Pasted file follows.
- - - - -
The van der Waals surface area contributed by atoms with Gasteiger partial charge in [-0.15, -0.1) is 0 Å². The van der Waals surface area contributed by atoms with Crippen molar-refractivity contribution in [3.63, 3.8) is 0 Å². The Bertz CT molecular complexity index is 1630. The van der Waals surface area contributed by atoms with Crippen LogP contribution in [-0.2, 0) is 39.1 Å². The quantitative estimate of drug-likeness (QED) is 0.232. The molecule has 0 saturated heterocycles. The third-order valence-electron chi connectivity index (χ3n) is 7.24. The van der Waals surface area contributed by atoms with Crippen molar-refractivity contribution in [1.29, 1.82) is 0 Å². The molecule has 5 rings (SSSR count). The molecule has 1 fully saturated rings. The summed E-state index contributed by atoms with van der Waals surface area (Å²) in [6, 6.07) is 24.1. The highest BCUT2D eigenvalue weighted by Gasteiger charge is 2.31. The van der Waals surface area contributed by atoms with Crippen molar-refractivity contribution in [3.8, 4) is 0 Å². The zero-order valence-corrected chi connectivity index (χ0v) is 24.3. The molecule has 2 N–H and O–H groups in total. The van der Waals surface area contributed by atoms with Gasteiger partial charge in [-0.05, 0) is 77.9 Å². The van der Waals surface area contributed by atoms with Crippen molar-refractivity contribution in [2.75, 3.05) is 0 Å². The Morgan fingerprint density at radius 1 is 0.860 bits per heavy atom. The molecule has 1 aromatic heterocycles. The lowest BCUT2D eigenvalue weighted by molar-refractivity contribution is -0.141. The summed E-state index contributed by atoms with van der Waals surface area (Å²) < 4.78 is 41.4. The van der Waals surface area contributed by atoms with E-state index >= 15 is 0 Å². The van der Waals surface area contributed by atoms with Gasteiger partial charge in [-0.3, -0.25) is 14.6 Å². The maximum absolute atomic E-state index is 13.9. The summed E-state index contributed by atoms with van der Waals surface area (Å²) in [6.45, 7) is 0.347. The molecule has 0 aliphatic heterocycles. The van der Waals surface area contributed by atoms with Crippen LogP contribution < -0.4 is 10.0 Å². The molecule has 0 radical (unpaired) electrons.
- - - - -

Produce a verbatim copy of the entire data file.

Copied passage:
The van der Waals surface area contributed by atoms with Gasteiger partial charge in [-0.15, -0.1) is 0 Å². The van der Waals surface area contributed by atoms with Crippen molar-refractivity contribution in [3.63, 3.8) is 0 Å². The Bertz CT molecular complexity index is 1630. The van der Waals surface area contributed by atoms with Crippen LogP contribution in [-0.2, 0) is 39.1 Å². The quantitative estimate of drug-likeness (QED) is 0.232. The molecule has 0 saturated heterocycles. The third-order valence-electron chi connectivity index (χ3n) is 7.24. The van der Waals surface area contributed by atoms with Crippen molar-refractivity contribution in [1.29, 1.82) is 0 Å². The molecule has 5 rings (SSSR count). The molecule has 1 fully saturated rings. The summed E-state index contributed by atoms with van der Waals surface area (Å²) in [6, 6.07) is 24.1. The highest BCUT2D eigenvalue weighted by Gasteiger charge is 2.31. The van der Waals surface area contributed by atoms with Crippen molar-refractivity contribution in [3.8, 4) is 0 Å². The zero-order valence-corrected chi connectivity index (χ0v) is 24.3. The molecule has 2 N–H and O–H groups in total. The van der Waals surface area contributed by atoms with Gasteiger partial charge in [-0.05, 0) is 77.9 Å². The van der Waals surface area contributed by atoms with Crippen molar-refractivity contribution in [2.75, 3.05) is 0 Å². The Morgan fingerprint density at radius 1 is 0.860 bits per heavy atom. The molecule has 1 aromatic heterocycles. The lowest BCUT2D eigenvalue weighted by molar-refractivity contribution is -0.141. The summed E-state index contributed by atoms with van der Waals surface area (Å²) < 4.78 is 41.4. The van der Waals surface area contributed by atoms with E-state index >= 15 is 0 Å². The van der Waals surface area contributed by atoms with Gasteiger partial charge in [-0.3, -0.25) is 14.6 Å². The maximum absolute atomic E-state index is 13.9. The summed E-state index contributed by atoms with van der Waals surface area (Å²) in [6.45, 7) is 0.347. The molecule has 0 aliphatic heterocycles. The van der Waals surface area contributed by atoms with Crippen LogP contribution < -0.4 is 10.0 Å². The molecule has 0 radical (unpaired) electrons.